Part of Abbie's composition work this week was to brainstorm ideas of writing topics by using postcard images. This postcard is of Lake Sakakawea, which is a 180-mile long lake just north of Beulah. We were able to spend a day this summer boating with our new friends Todd and Michele, which was what Abbie most wanted to tell Grandma about : )  She composed this letter orally while I modeled the format of a personal letter. More letters are being composed ... watch your mailboxes!

Ben's demonstrating his recent passion of stacking and building things ... maybe an engineer at heart?

His recent "developments" include: starting to potty on the toilet (and giggling at himself with this!), screaming when frustrated, talking up a storm, skipping naps on occasion (giving his mother yet another opportunity to practice patience), dumping buckets of bath water on the bathroom carpet, having an opinion, and loving being outside. Have I mentioned lately that he's recently turned 2 ?!?! I just love this little guy! My sweet little man just loves our days together. Abbie and Ellie are truly his BFFs!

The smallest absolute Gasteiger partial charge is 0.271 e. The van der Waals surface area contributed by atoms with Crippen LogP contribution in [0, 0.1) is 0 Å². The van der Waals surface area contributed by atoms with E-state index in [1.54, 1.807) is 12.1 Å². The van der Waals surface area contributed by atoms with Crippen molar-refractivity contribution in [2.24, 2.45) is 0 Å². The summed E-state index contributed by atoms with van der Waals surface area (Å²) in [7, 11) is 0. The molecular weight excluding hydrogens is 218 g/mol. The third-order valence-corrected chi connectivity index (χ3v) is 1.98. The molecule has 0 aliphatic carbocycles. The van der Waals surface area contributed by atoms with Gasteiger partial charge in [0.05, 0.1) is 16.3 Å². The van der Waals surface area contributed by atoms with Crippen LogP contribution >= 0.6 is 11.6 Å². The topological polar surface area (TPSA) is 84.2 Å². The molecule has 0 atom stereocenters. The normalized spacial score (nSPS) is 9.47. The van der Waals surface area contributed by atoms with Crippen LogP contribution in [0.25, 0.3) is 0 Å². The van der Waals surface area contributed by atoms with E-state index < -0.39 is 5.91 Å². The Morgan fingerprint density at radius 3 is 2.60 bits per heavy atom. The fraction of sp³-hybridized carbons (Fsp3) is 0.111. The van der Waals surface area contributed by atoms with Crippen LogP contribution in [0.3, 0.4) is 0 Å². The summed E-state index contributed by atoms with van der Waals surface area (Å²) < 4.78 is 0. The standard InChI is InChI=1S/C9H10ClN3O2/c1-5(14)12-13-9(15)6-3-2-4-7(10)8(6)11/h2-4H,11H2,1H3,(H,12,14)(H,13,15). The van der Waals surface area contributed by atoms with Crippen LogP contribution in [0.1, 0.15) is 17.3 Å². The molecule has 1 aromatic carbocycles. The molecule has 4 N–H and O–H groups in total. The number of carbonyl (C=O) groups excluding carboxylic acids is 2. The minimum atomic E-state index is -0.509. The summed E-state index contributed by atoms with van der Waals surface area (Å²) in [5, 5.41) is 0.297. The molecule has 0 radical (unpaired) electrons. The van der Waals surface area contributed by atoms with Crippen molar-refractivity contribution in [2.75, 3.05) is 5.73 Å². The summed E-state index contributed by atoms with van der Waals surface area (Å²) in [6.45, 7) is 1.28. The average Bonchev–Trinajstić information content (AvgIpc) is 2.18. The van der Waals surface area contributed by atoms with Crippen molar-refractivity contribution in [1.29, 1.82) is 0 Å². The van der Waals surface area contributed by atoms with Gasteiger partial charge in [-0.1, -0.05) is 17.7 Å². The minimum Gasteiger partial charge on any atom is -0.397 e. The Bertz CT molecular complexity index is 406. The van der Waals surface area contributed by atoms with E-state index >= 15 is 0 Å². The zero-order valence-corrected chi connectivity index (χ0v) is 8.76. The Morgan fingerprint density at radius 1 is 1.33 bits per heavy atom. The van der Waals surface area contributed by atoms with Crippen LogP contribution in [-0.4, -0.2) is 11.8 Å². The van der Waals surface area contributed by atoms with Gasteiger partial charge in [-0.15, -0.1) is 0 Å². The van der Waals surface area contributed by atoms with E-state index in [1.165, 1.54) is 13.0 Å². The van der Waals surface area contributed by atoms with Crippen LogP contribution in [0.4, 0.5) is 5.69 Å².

I'll leave you with this last thought ... 

In Abbie's Bible lessons this week, we were challenged by learning more about Jesus in his younger years. In Luke 2:52 we are told that he "became wiser and stronger. He also became more and more pleasing to God and to people." (NIRV) What does it look like in our lives today to be constantly improving or growing intellectually, physically, spiritually, and socially? Are any of these areas out of balance? Such an important principle to consider. I've truly treasured these conversations with her, and pray they take root in her life. And mine.

Blessings, from our home to yours. 

1 comment:

  1. I love 2yr olds and laughed at your description of Ben's developments :) Looks like a really fun and productive week!